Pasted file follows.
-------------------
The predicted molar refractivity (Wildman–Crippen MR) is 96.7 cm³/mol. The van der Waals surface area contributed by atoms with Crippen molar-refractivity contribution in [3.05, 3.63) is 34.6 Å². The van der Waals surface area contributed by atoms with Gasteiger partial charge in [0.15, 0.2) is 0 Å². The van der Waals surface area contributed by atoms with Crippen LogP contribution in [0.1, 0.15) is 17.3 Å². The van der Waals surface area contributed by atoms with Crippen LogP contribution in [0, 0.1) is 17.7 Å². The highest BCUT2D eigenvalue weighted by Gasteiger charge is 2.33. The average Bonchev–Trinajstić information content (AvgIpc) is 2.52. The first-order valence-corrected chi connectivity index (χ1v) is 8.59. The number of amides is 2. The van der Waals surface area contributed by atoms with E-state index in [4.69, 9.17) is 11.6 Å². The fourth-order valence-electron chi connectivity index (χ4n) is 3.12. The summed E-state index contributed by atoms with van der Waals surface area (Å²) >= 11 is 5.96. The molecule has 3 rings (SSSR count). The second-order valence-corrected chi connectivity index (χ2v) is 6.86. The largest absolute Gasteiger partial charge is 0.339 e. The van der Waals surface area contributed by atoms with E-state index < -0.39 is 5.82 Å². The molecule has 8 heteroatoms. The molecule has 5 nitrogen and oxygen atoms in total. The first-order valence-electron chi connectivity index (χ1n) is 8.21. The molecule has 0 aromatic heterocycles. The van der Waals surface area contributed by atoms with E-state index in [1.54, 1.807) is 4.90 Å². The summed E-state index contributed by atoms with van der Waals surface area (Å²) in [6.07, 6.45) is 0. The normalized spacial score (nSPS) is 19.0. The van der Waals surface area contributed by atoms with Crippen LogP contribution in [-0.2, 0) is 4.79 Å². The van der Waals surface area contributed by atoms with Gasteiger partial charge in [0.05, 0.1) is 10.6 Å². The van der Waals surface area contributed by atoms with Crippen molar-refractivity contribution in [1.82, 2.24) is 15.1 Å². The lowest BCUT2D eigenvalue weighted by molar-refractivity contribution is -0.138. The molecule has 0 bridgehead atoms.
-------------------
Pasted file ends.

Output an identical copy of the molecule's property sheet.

The predicted molar refractivity (Wildman–Crippen MR) is 96.7 cm³/mol. The van der Waals surface area contributed by atoms with Crippen molar-refractivity contribution in [3.05, 3.63) is 34.6 Å². The van der Waals surface area contributed by atoms with Gasteiger partial charge in [0.15, 0.2) is 0 Å². The van der Waals surface area contributed by atoms with Crippen LogP contribution in [0.1, 0.15) is 17.3 Å². The van der Waals surface area contributed by atoms with Crippen LogP contribution in [0, 0.1) is 17.7 Å². The highest BCUT2D eigenvalue weighted by Gasteiger charge is 2.33. The average Bonchev–Trinajstić information content (AvgIpc) is 2.52. The first-order valence-corrected chi connectivity index (χ1v) is 8.59. The number of amides is 2. The van der Waals surface area contributed by atoms with E-state index in [4.69, 9.17) is 11.6 Å². The fourth-order valence-electron chi connectivity index (χ4n) is 3.12. The summed E-state index contributed by atoms with van der Waals surface area (Å²) >= 11 is 5.96. The molecule has 3 rings (SSSR count). The second-order valence-corrected chi connectivity index (χ2v) is 6.86. The largest absolute Gasteiger partial charge is 0.339 e. The van der Waals surface area contributed by atoms with E-state index < -0.39 is 5.82 Å². The molecule has 8 heteroatoms. The molecule has 5 nitrogen and oxygen atoms in total. The first-order valence-electron chi connectivity index (χ1n) is 8.21. The molecule has 0 aromatic heterocycles. The van der Waals surface area contributed by atoms with E-state index in [1.54, 1.807) is 4.90 Å². The summed E-state index contributed by atoms with van der Waals surface area (Å²) in [6.07, 6.45) is 0. The normalized spacial score (nSPS) is 19.0. The van der Waals surface area contributed by atoms with Crippen LogP contribution in [-0.2, 0) is 4.79 Å². The van der Waals surface area contributed by atoms with Gasteiger partial charge in [0.05, 0.1) is 10.6 Å². The van der Waals surface area contributed by atoms with Crippen molar-refractivity contribution in [1.82, 2.24) is 15.1 Å². The lowest BCUT2D eigenvalue weighted by molar-refractivity contribution is -0.138. The molecule has 0 bridgehead atoms.